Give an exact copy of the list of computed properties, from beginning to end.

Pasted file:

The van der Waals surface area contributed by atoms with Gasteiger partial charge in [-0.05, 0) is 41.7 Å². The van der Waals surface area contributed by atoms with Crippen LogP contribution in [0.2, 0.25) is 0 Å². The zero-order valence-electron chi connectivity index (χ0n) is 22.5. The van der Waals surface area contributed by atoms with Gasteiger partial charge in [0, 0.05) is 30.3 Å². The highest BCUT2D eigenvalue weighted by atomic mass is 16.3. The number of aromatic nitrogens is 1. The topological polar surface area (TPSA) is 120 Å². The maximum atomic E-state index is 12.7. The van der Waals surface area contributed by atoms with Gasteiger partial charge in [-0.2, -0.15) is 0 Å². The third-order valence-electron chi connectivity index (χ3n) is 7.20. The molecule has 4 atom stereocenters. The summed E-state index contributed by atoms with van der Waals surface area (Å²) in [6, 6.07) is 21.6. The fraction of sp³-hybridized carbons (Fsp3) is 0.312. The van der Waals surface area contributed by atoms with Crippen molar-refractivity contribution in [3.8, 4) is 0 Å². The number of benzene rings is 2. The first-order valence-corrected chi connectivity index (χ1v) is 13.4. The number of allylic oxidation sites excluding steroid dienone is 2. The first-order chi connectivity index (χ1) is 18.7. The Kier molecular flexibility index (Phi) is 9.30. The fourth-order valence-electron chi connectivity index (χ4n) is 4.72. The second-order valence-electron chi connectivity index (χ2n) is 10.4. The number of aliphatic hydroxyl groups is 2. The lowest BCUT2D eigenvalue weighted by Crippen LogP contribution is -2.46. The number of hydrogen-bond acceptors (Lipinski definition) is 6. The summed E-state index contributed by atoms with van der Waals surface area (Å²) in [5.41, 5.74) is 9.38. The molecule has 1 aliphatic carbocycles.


The van der Waals surface area contributed by atoms with Gasteiger partial charge in [-0.05, 0) is 41.7 Å². The van der Waals surface area contributed by atoms with Crippen LogP contribution in [0.2, 0.25) is 0 Å². The zero-order valence-electron chi connectivity index (χ0n) is 22.5. The van der Waals surface area contributed by atoms with Gasteiger partial charge in [0, 0.05) is 30.3 Å². The highest BCUT2D eigenvalue weighted by atomic mass is 16.3. The number of aromatic nitrogens is 1. The topological polar surface area (TPSA) is 120 Å². The maximum atomic E-state index is 12.7. The van der Waals surface area contributed by atoms with Gasteiger partial charge in [-0.2, -0.15) is 0 Å². The third-order valence-electron chi connectivity index (χ3n) is 7.20. The molecule has 4 atom stereocenters. The summed E-state index contributed by atoms with van der Waals surface area (Å²) in [6, 6.07) is 21.6. The fraction of sp³-hybridized carbons (Fsp3) is 0.312. The van der Waals surface area contributed by atoms with Crippen molar-refractivity contribution in [3.8, 4) is 0 Å². The number of benzene rings is 2. The first-order valence-corrected chi connectivity index (χ1v) is 13.4. The number of allylic oxidation sites excluding steroid dienone is 2. The first-order chi connectivity index (χ1) is 18.7. The Kier molecular flexibility index (Phi) is 9.30. The fourth-order valence-electron chi connectivity index (χ4n) is 4.72. The second-order valence-electron chi connectivity index (χ2n) is 10.4. The number of aliphatic hydroxyl groups is 2. The lowest BCUT2D eigenvalue weighted by Crippen LogP contribution is -2.46. The number of hydrogen-bond acceptors (Lipinski definition) is 6. The summed E-state index contributed by atoms with van der Waals surface area (Å²) in [5.41, 5.74) is 9.38. The molecule has 1 aliphatic carbocycles.